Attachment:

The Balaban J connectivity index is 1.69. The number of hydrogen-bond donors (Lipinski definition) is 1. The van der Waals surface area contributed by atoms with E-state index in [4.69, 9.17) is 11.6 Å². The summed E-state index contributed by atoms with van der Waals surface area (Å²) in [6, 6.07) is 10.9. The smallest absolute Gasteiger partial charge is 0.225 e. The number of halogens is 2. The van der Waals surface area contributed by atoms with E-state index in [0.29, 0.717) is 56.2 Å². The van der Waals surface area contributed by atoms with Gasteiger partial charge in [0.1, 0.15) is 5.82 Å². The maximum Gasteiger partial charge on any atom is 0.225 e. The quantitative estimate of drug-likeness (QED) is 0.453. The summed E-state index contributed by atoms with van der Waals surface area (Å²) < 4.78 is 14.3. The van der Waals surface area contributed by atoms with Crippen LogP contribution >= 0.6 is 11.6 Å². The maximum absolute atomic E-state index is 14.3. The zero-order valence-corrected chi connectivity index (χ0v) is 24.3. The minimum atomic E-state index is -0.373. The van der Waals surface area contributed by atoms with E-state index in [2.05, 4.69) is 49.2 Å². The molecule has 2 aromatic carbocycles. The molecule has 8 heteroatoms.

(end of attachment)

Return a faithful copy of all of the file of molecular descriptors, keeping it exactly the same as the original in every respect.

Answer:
The Balaban J connectivity index is 1.69. The number of hydrogen-bond donors (Lipinski definition) is 1. The van der Waals surface area contributed by atoms with E-state index in [4.69, 9.17) is 11.6 Å². The summed E-state index contributed by atoms with van der Waals surface area (Å²) in [6, 6.07) is 10.9. The smallest absolute Gasteiger partial charge is 0.225 e. The number of halogens is 2. The van der Waals surface area contributed by atoms with E-state index in [0.29, 0.717) is 56.2 Å². The van der Waals surface area contributed by atoms with Gasteiger partial charge in [0.1, 0.15) is 5.82 Å². The maximum Gasteiger partial charge on any atom is 0.225 e. The quantitative estimate of drug-likeness (QED) is 0.453. The summed E-state index contributed by atoms with van der Waals surface area (Å²) < 4.78 is 14.3. The van der Waals surface area contributed by atoms with Crippen LogP contribution >= 0.6 is 11.6 Å². The maximum absolute atomic E-state index is 14.3. The zero-order valence-corrected chi connectivity index (χ0v) is 24.3. The minimum atomic E-state index is -0.373. The van der Waals surface area contributed by atoms with E-state index in [2.05, 4.69) is 49.2 Å². The molecule has 2 aromatic carbocycles. The molecule has 8 heteroatoms.